East Lindsey District Council could face a backlash from town and parish councils - if it attempts to hand over responsibility for key serv ic es.
The district council is looking to save £6 million over the next four years after seeing its level of Central Government funding slashed.
One avenue is to ‘devolve’ responsibility for delivering services to town and parish councils.
The list includes footpath lighting, public toilets, maintenance of public areas and markets.
ELDC has included the options in a ‘Transformation Programme’ document sent to town and parish councils.
In addition, ELDC has held a briefing with the smaller authorities.
However, the chairman of one of Lincolnshire’s biggest parish councils - Woodhall Spa - has warned they are ‘not equipped’ to take on extra responsibility - without hiking their own share of annual council tax bills.
Coun David Clarke also revealed the atmosphere at the briefing with ELDC was ‘frosty’ with many town and parish representatives unhappy at ELDC’s proposals.
Coun Clarke, speaking at a parish council meeting last week, said: “The general feeling is it is totally unrealistic of East Lindsey to expect us to take on more responsibility - without providing investment for training and staff so we can actually deliver services.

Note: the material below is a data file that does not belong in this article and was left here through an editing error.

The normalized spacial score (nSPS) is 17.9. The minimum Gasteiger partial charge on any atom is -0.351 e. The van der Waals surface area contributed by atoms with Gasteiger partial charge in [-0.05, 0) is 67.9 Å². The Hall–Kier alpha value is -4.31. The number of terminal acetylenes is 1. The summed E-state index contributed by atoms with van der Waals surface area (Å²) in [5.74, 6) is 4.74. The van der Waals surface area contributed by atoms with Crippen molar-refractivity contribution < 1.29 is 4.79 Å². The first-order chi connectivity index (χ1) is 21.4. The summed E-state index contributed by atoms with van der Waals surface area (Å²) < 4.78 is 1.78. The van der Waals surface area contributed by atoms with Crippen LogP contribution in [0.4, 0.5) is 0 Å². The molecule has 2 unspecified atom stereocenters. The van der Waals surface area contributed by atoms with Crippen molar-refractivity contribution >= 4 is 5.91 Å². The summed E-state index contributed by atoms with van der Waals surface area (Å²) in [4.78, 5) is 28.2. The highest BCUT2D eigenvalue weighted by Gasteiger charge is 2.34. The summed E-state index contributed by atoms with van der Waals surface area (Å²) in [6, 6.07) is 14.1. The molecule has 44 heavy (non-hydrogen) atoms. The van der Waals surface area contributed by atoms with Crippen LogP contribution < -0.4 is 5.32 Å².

“We are all part-time and we are not equipped to take these services on.”
Coun Shirley Williams, questioned whether there was even a need for a district council - if town and parishes took on more services.
Coun Graham Keegan said he was particularly concerned about potential cuts to ELDC’s planning operations.
He claimed the planning enforcement team could be reduced, making it easier for builders and developers to flout regulations.
He said: “I fear that builders will do what they want because they (ELDC) will have no-one to check what is going on.”
Councillors discussed taking on more responsibility for planning matters in Woodhall - including new homes.
Coun Clarke said ELDC often ignored the parish council’s comments on planning applications.
However, he admitted having a bigger say would need funding but said councils would be reluctant to increase their share of tax bills.
He said a possible alternative could be a closer relationship with neighbouring councils which would enable costs to be shared.